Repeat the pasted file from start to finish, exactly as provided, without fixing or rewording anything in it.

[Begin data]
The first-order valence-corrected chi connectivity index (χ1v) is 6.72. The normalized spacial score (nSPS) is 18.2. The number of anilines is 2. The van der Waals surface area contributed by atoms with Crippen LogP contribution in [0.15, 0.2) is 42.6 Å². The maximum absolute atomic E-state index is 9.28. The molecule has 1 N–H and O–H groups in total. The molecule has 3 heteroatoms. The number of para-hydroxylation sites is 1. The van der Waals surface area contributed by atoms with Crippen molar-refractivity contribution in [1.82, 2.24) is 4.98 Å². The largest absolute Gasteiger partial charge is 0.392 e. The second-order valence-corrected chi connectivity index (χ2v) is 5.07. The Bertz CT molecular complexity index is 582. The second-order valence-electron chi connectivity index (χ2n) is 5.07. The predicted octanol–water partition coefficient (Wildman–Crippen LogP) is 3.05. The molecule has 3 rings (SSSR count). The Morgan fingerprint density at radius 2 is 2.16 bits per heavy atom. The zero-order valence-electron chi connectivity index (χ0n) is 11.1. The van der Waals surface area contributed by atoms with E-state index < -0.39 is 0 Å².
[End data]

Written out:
The first-order valence-corrected chi connectivity index (χ1v) is 6.72. The normalized spacial score (nSPS) is 18.2. The number of anilines is 2. The van der Waals surface area contributed by atoms with Crippen LogP contribution in [0.15, 0.2) is 42.6 Å². The maximum absolute atomic E-state index is 9.28. The molecule has 1 N–H and O–H groups in total. The molecule has 3 heteroatoms. The number of para-hydroxylation sites is 1. The van der Waals surface area contributed by atoms with Crippen molar-refractivity contribution in [1.82, 2.24) is 4.98 Å². The largest absolute Gasteiger partial charge is 0.392 e. The second-order valence-corrected chi connectivity index (χ2v) is 5.07. The Bertz CT molecular complexity index is 582. The second-order valence-electron chi connectivity index (χ2n) is 5.07. The predicted octanol–water partition coefficient (Wildman–Crippen LogP) is 3.05. The molecule has 3 rings (SSSR count). The Morgan fingerprint density at radius 2 is 2.16 bits per heavy atom. The zero-order valence-electron chi connectivity index (χ0n) is 11.1. The van der Waals surface area contributed by atoms with E-state index < -0.39 is 0 Å².